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ERC Starting Grant for Mirjam Ernestus
How do learners of a foreign language understand spontaneous speech in that language? For years, Mirjam Ernestus (RU and MPI) has been studying the language comprehension process, especially the way people understand the ubiquitous phenomenon known as reduced speech. The European Research Council recently awarded her a Starting Grant of 1,5 million euro for her research.
September 9, 2011
Even after years of study, learners of a foreign language still have problems understanding spontaneous conversations. One of the reasons is that in spontaneous speech people often pronounce words in their reduced forms. The Dutch word 'wedstrijd' (game), for instance, can be reduced to 'wes' and a Dutch sentence like 'Het is natuurlijk zo' (It's true, of course) can become something like 'stuukso'. In English, 'yesterday' can be reduced to 'yeshay' and 'computer' to 'kpute'. Foreign language learners usually have great difficulties comprehending such pronunciation variants.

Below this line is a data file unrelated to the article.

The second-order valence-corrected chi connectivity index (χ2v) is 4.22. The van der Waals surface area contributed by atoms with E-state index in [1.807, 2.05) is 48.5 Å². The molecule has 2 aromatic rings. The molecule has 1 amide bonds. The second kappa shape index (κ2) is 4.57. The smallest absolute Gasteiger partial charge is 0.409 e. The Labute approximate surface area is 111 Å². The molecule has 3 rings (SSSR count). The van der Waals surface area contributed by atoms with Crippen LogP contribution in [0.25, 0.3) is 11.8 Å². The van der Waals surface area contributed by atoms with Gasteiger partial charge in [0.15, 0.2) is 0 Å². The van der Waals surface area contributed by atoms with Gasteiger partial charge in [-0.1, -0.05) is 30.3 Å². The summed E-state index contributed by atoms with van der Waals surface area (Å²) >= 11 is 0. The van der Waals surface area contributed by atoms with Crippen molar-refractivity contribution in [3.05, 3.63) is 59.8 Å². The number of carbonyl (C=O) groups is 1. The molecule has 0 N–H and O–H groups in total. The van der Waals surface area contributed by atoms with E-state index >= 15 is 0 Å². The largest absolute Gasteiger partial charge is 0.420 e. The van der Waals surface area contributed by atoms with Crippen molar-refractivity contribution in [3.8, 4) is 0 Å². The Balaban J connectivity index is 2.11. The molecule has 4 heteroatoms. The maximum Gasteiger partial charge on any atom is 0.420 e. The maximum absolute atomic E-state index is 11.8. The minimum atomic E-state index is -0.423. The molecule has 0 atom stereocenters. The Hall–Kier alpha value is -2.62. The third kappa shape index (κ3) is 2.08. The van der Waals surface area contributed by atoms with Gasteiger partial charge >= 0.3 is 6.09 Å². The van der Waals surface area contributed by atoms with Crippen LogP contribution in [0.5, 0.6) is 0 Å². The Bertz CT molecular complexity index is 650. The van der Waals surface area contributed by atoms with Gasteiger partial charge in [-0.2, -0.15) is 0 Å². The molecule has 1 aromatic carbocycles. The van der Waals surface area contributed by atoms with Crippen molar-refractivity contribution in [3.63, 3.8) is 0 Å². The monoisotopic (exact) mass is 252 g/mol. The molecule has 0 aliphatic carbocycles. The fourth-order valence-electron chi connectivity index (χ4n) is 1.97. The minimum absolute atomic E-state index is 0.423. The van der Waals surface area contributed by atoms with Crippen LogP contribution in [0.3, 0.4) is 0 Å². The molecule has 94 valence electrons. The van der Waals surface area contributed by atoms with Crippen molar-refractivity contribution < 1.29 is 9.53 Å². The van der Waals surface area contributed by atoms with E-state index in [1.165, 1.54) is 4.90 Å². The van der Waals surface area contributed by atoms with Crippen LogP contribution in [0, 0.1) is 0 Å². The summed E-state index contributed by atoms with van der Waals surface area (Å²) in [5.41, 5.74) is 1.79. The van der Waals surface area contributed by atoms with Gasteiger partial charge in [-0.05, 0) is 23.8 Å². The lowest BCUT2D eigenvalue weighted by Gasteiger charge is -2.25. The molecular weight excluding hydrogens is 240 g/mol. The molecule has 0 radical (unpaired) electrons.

Challenging pronunciation variants
In the ERC project, called The challenge of reduced pronunciation variants in conversational speech for foreign language listeners: experimental research and computational modeling', Ernestus and her colleagues will examine Spanish speakers learning English and Dutch speakers learning French. The project will be accomplished at the Centre for Language Studies at the Radboud University Nijmegen.